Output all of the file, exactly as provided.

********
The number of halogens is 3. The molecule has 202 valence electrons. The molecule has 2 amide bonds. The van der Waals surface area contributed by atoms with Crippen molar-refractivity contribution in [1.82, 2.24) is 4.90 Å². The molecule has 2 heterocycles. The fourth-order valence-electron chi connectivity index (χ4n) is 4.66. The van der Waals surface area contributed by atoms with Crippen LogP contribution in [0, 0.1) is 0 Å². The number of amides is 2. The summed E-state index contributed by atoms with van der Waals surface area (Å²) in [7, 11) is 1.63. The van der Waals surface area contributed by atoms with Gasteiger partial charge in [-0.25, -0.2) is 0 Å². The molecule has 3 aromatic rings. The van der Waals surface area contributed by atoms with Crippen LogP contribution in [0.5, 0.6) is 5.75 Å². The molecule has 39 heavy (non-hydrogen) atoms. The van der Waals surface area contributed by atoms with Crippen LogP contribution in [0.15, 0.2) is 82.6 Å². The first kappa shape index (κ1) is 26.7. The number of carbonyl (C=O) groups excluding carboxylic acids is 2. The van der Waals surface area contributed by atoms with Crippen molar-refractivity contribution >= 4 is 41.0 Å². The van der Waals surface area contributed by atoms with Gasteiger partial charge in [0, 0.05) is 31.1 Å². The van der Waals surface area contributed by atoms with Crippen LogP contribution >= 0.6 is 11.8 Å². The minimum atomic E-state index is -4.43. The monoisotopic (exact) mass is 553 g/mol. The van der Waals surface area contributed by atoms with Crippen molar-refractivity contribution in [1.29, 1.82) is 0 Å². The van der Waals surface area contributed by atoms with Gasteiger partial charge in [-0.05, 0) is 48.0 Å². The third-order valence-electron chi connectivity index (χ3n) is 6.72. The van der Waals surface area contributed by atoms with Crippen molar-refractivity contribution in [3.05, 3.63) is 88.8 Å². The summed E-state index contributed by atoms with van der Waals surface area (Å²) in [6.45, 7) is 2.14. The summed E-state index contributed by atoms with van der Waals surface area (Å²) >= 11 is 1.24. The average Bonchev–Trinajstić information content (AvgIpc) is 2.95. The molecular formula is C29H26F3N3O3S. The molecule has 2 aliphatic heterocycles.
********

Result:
The number of halogens is 3. The molecule has 202 valence electrons. The molecule has 2 amide bonds. The van der Waals surface area contributed by atoms with Crippen molar-refractivity contribution in [1.82, 2.24) is 4.90 Å². The molecule has 2 heterocycles. The fourth-order valence-electron chi connectivity index (χ4n) is 4.66. The van der Waals surface area contributed by atoms with Crippen LogP contribution in [0, 0.1) is 0 Å². The number of amides is 2. The summed E-state index contributed by atoms with van der Waals surface area (Å²) in [7, 11) is 1.63. The van der Waals surface area contributed by atoms with Gasteiger partial charge in [-0.25, -0.2) is 0 Å². The molecule has 3 aromatic rings. The van der Waals surface area contributed by atoms with Crippen LogP contribution in [0.5, 0.6) is 5.75 Å². The molecule has 39 heavy (non-hydrogen) atoms. The van der Waals surface area contributed by atoms with Crippen LogP contribution in [0.15, 0.2) is 82.6 Å². The first kappa shape index (κ1) is 26.7. The number of carbonyl (C=O) groups excluding carboxylic acids is 2. The van der Waals surface area contributed by atoms with Crippen molar-refractivity contribution >= 4 is 41.0 Å². The van der Waals surface area contributed by atoms with Gasteiger partial charge in [0, 0.05) is 31.1 Å². The van der Waals surface area contributed by atoms with Crippen LogP contribution >= 0.6 is 11.8 Å². The minimum atomic E-state index is -4.43. The monoisotopic (exact) mass is 553 g/mol. The van der Waals surface area contributed by atoms with Crippen molar-refractivity contribution in [1.29, 1.82) is 0 Å². The van der Waals surface area contributed by atoms with Gasteiger partial charge in [-0.05, 0) is 48.0 Å². The third-order valence-electron chi connectivity index (χ3n) is 6.72. The van der Waals surface area contributed by atoms with Crippen molar-refractivity contribution in [3.05, 3.63) is 88.8 Å². The summed E-state index contributed by atoms with van der Waals surface area (Å²) in [6.45, 7) is 2.14. The summed E-state index contributed by atoms with van der Waals surface area (Å²) >= 11 is 1.24. The average Bonchev–Trinajstić information content (AvgIpc) is 2.95. The molecular formula is C29H26F3N3O3S. The molecule has 2 aliphatic heterocycles.